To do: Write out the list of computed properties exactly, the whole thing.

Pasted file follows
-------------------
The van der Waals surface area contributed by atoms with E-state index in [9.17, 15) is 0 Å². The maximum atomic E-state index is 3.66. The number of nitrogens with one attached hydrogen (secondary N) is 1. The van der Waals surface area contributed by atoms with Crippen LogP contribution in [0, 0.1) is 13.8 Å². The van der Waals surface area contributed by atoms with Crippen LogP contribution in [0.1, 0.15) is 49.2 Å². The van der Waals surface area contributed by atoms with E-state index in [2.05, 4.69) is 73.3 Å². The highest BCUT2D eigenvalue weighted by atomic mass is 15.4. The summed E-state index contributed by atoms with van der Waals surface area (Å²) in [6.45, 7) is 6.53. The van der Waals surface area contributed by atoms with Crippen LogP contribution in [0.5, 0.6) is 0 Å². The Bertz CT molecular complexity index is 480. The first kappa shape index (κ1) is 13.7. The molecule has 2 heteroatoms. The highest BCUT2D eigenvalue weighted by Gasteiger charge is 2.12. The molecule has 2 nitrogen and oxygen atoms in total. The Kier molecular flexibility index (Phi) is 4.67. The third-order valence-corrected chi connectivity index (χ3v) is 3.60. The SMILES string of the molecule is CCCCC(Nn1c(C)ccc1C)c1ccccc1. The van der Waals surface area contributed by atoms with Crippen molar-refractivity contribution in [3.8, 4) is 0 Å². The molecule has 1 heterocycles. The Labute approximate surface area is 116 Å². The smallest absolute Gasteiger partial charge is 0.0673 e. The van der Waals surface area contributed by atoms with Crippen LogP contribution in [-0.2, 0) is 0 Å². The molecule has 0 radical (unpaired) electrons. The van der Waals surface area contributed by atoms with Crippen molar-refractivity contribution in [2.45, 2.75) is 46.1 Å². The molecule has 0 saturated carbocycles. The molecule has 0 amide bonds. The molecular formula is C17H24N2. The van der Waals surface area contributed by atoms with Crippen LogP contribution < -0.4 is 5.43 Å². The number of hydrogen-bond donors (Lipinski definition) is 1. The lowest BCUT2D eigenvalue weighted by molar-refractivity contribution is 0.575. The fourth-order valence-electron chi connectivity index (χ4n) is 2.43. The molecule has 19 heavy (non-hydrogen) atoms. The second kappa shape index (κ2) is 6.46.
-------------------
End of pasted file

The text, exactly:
The van der Waals surface area contributed by atoms with E-state index in [9.17, 15) is 0 Å². The maximum atomic E-state index is 3.66. The number of nitrogens with one attached hydrogen (secondary N) is 1. The van der Waals surface area contributed by atoms with Crippen LogP contribution in [0, 0.1) is 13.8 Å². The van der Waals surface area contributed by atoms with Crippen LogP contribution in [0.1, 0.15) is 49.2 Å². The van der Waals surface area contributed by atoms with E-state index in [2.05, 4.69) is 73.3 Å². The highest BCUT2D eigenvalue weighted by atomic mass is 15.4. The summed E-state index contributed by atoms with van der Waals surface area (Å²) in [6.45, 7) is 6.53. The van der Waals surface area contributed by atoms with Crippen LogP contribution in [0.5, 0.6) is 0 Å². The Bertz CT molecular complexity index is 480. The first kappa shape index (κ1) is 13.7. The molecule has 2 heteroatoms. The highest BCUT2D eigenvalue weighted by Gasteiger charge is 2.12. The molecule has 2 nitrogen and oxygen atoms in total. The Kier molecular flexibility index (Phi) is 4.67. The third-order valence-corrected chi connectivity index (χ3v) is 3.60. The SMILES string of the molecule is CCCCC(Nn1c(C)ccc1C)c1ccccc1. The van der Waals surface area contributed by atoms with Crippen molar-refractivity contribution in [3.8, 4) is 0 Å². The molecule has 1 heterocycles. The Labute approximate surface area is 116 Å². The smallest absolute Gasteiger partial charge is 0.0673 e. The van der Waals surface area contributed by atoms with Crippen LogP contribution in [-0.2, 0) is 0 Å². The molecule has 0 radical (unpaired) electrons. The van der Waals surface area contributed by atoms with Crippen molar-refractivity contribution in [2.45, 2.75) is 46.1 Å². The molecule has 0 saturated carbocycles. The molecule has 0 amide bonds. The molecular formula is C17H24N2. The van der Waals surface area contributed by atoms with Crippen LogP contribution < -0.4 is 5.43 Å². The number of hydrogen-bond donors (Lipinski definition) is 1. The lowest BCUT2D eigenvalue weighted by molar-refractivity contribution is 0.575. The fourth-order valence-electron chi connectivity index (χ4n) is 2.43. The molecule has 19 heavy (non-hydrogen) atoms. The second kappa shape index (κ2) is 6.46.